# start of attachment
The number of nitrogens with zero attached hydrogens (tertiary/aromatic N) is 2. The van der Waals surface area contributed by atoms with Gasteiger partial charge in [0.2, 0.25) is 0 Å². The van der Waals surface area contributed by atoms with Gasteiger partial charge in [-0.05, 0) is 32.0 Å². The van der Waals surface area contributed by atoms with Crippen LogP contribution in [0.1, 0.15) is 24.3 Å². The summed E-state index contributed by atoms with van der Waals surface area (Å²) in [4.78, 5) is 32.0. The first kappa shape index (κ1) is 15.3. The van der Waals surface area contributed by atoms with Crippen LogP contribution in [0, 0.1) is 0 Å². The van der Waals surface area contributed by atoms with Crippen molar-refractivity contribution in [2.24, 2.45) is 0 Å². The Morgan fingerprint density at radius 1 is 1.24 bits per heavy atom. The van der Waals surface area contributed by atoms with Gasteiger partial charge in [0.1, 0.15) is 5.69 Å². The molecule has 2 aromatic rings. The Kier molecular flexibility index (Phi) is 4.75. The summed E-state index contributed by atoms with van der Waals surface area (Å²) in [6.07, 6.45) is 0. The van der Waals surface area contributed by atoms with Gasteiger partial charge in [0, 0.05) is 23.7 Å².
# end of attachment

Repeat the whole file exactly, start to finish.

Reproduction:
The number of nitrogens with zero attached hydrogens (tertiary/aromatic N) is 2. The van der Waals surface area contributed by atoms with Gasteiger partial charge in [0.2, 0.25) is 0 Å². The van der Waals surface area contributed by atoms with Gasteiger partial charge in [-0.05, 0) is 32.0 Å². The van der Waals surface area contributed by atoms with Crippen LogP contribution in [0.1, 0.15) is 24.3 Å². The summed E-state index contributed by atoms with van der Waals surface area (Å²) in [4.78, 5) is 32.0. The first kappa shape index (κ1) is 15.3. The van der Waals surface area contributed by atoms with Crippen LogP contribution in [0, 0.1) is 0 Å². The van der Waals surface area contributed by atoms with Crippen molar-refractivity contribution in [2.24, 2.45) is 0 Å². The Morgan fingerprint density at radius 1 is 1.24 bits per heavy atom. The van der Waals surface area contributed by atoms with Gasteiger partial charge in [0.1, 0.15) is 5.69 Å². The molecule has 2 aromatic rings. The Kier molecular flexibility index (Phi) is 4.75. The summed E-state index contributed by atoms with van der Waals surface area (Å²) in [6.07, 6.45) is 0. The van der Waals surface area contributed by atoms with Gasteiger partial charge in [0, 0.05) is 23.7 Å².